Few people write like this nowadays. Most don't appreciate their world and its myriad ideas and opinions, the sheer amount of conflicting diatribes created by the force of the human brain. If they do, rarely do they make the effort to take on this overwhelming amount of information and distill it down into a message for the future. There's no snapshot of the world at hand that is absolutely gorgeous in what it conveys to the reader, both in quantity and in quality. In light of that, I now have an answer for the which-book-would-you-take-on-a-deserted-island question, as I know for a fact that I could reread this book every day till the day I die, and I'd never not find something new to contemplate and stand in awe of.

This is the well-to-do of Europe before the Great War, living off of old money in a state of pure contentment that, were it not for sheer boredom, would accomplish next to nothing. It is this boredom, this monster titled 'Stupor' referenced in the pages, that forces our man Hans Castorp to distract himself in shifting fashions that model the ever changing obsessions of the continent, from science to political discourse to religious rantings to mystical meanderings. The institution goes through throes of obsession that closely model the 'flatland' from which its denizens came; so too does the violent undercurrent that begins to overwhelm Europe resemble the ever increasing ferocity between those who were formerly combatants solely in the intellectual realm.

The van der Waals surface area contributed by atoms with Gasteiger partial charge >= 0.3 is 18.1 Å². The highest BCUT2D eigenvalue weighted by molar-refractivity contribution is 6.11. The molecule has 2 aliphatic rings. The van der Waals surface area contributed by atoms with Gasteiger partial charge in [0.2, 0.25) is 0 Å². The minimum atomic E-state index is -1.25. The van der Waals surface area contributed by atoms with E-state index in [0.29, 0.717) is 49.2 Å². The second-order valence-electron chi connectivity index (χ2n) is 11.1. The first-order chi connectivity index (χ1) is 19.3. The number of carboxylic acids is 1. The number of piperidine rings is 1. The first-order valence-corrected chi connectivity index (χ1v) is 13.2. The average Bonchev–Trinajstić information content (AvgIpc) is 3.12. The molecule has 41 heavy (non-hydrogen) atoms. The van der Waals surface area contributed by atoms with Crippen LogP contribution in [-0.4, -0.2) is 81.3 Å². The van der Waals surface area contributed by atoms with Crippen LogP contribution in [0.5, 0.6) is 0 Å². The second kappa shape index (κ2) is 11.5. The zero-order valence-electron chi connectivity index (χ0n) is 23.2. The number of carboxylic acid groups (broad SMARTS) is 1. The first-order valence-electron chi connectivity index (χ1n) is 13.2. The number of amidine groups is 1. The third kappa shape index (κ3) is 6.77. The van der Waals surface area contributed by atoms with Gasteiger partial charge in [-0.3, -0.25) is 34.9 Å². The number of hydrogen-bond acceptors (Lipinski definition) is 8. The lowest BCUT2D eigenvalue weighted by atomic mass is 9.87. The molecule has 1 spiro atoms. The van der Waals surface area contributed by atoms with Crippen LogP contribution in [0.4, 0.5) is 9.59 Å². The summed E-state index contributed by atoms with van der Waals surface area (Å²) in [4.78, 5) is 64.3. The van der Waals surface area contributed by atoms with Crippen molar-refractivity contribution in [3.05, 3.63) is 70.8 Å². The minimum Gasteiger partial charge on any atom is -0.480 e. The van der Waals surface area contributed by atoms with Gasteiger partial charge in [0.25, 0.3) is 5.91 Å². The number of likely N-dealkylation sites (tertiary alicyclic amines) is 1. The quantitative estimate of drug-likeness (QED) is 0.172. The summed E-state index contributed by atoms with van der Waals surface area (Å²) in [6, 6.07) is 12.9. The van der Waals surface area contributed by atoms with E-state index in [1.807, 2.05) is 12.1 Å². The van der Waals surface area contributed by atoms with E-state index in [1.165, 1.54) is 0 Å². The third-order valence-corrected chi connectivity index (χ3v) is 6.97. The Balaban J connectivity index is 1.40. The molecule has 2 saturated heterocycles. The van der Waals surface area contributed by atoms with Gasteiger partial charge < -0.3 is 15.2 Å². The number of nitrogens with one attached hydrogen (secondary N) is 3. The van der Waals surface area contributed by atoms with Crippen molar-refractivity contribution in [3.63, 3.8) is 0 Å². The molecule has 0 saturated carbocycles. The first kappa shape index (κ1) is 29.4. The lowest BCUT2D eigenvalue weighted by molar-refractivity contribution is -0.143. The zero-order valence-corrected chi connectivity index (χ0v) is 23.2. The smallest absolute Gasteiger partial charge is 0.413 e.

The question must be posed: would Hans have ever returned to the world outside of institutional walls, had the War never occurred? Boredom may be a tiresome thing, but would it have been enough to convince him to leave the nest, where time is compartmentalized, stretched, and finally completely ignored into oblivion? Or would he have hung around till his own death, when his excuse for staying finally takes his life, and he is removed from reality in as quiet and unobtrusive a fashion as his ill comrades had been before him? Now, take that question, and apply it to Europe as a whole. What do you see? There's a question for the ages, if ever there was one.

And to tie in to the other wonderful side to the coin: of course the book can't detail absolutely everything worth passing down, but it offers much food for thought, thereby giving the tools required to take on the questions it leaves open-ended in its wake. I could go on. But I will save space for further re-readings, when the fervor is once again fresh and I have more immediate recollection under my belt to spout out. One last thing: books like these are why I read as much as I do. You find a gem like this, and you can't go back.
Profile Image for Maru Kun.
215 reviews472 followers
September 9, 2022
‘The Magic Mountain' was first published in 1924 and has as its hero the Everyman figure of Hans Castorp, whom Wikipedia tells us can be interpreted as Mann’s symbol for the Weimer Republic that was formed just five years earlier.